It’s Time For Film Distributors to Discover the Internet
The digital age is well and truly upon us, and film industries, the world over, continue to drag their feet. Rather than adapting to the new possibilities of internet distribution large producers are instead focused on alienating its audiences by criminalising them through intellectual property law, and failing to deliver content on the platforms that audiences want.
Key roadblocks are the major exhibitors who contest distributor calls for change on the basis that this will erode box-office returns. There is a major failure to recognise that resisting market demand is not how you maintain or increase profit. For instance, rather than distributors and exhibitors banding together to innovate new solutions, Australia is set to trial a 90-day release holdback between theatrical and home entertainment release, in place of the traditional 120-day holdback.
As a university tutor of screen studies, I regularly come into contact with moviegoers in their late teens and early 20s. What has this taught me?
- This particular demographic prefers to access their content online.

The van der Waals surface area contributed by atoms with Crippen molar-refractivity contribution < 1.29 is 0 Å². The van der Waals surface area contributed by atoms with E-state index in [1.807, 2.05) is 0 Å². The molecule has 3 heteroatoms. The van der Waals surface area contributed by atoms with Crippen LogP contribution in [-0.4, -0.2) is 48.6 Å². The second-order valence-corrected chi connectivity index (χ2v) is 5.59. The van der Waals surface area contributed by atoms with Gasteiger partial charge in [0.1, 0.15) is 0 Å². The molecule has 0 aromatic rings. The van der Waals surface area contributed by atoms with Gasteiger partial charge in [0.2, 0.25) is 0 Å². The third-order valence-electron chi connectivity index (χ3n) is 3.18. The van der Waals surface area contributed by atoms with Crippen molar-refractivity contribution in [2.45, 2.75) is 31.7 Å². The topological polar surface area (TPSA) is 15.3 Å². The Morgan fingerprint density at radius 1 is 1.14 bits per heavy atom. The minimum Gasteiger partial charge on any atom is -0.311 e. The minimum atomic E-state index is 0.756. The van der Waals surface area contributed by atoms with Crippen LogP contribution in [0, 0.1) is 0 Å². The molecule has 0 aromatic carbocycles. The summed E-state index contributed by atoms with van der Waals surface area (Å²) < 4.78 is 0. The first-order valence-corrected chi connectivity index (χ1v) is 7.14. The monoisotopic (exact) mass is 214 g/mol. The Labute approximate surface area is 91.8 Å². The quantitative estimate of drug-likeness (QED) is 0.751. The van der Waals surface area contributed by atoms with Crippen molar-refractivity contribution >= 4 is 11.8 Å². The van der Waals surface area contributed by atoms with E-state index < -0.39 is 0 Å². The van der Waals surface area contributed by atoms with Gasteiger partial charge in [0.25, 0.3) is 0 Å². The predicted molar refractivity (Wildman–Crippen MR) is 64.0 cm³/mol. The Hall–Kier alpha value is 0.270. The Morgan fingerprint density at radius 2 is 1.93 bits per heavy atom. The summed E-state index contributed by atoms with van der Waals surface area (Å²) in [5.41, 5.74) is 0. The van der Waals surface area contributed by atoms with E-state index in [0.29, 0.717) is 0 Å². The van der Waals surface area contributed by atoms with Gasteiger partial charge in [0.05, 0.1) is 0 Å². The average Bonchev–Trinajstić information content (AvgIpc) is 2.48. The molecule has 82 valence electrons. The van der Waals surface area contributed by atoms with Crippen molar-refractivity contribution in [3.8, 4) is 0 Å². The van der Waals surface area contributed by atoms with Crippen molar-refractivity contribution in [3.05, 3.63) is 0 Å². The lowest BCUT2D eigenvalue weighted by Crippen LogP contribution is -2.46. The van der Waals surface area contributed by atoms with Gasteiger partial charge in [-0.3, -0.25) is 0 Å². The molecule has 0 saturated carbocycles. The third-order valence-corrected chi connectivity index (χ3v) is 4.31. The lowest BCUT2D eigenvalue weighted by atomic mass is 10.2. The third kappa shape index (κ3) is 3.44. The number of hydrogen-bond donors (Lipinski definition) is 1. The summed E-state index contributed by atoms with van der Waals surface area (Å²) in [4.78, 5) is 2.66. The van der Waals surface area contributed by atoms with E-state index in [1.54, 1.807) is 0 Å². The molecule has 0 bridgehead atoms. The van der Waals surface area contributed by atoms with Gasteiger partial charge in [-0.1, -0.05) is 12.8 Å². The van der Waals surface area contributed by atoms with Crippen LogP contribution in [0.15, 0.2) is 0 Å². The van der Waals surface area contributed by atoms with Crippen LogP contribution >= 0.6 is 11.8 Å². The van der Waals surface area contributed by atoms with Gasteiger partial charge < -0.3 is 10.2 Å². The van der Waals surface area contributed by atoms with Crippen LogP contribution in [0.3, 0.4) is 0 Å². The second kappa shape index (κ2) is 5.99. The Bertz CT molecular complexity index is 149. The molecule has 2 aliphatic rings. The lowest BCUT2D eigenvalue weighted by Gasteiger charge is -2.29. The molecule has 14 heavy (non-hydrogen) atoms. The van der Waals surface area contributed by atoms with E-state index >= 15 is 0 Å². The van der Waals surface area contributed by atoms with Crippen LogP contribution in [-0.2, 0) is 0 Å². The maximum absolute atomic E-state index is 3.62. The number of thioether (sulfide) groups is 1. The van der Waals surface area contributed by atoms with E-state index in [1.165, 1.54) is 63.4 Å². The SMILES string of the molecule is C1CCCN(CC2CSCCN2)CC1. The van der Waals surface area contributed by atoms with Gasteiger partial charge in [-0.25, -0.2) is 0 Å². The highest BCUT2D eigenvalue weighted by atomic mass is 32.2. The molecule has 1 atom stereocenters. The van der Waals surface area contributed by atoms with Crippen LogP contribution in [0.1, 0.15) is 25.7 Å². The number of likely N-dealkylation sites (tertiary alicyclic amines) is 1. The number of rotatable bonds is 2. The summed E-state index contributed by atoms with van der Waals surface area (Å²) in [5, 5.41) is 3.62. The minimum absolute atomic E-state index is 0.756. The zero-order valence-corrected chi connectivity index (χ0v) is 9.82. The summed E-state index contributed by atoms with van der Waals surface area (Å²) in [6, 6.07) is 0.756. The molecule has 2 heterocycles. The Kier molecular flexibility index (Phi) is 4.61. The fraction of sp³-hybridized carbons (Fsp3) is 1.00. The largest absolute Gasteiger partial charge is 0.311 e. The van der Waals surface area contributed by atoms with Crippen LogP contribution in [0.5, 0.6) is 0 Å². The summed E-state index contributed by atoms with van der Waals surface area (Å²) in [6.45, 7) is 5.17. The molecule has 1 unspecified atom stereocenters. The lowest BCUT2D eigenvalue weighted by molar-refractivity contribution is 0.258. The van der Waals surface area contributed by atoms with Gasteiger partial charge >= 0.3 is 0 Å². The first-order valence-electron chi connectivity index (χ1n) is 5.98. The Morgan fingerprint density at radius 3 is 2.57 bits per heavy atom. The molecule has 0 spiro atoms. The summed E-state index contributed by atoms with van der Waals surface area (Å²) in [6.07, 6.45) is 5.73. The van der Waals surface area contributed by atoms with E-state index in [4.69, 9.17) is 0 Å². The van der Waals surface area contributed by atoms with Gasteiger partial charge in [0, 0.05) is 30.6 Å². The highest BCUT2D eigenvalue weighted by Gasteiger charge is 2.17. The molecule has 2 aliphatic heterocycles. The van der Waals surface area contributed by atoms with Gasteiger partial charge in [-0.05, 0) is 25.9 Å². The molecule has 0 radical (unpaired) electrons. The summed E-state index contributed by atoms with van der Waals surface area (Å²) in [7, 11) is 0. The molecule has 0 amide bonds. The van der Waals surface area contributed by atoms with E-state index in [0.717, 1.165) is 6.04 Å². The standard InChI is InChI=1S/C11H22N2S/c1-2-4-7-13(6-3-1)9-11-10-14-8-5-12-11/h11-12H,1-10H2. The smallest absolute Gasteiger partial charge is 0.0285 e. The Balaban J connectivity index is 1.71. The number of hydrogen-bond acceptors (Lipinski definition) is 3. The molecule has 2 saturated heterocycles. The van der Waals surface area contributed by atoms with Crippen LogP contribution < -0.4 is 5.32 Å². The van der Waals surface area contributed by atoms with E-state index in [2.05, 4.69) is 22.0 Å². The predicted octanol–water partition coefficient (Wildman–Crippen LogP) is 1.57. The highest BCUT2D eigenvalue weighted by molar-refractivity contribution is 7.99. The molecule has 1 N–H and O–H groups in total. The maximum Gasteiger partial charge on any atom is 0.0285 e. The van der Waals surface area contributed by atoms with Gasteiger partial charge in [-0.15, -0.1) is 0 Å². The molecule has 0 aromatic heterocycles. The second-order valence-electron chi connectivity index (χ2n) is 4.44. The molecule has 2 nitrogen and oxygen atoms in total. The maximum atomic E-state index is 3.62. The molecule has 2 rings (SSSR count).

- Most are shocked to find that some of their online activity may be deemed illegal and are more than willing to pay for internet access to new release films.
- They generally reserve trips to the cinema for big event movies, like Avatar and The Life of Pi.
- They rarely access content via DVD or on television.
- Finally, they see no reason to wait out the holdback windows to view content; they want it now.
If a customer wants a product now and they’re willing to pay for it, I would think that the onus is on the producers, distributors and exhibitors of that product to make it available and turn a profit in the process. Instead, we have ineffective and inefficient “trials” modifying traditional downstream distribution patterns, powerful lobby groups pandering to governments and championing the tightening of intellectual property laws, all of which transforms potential customers into criminals.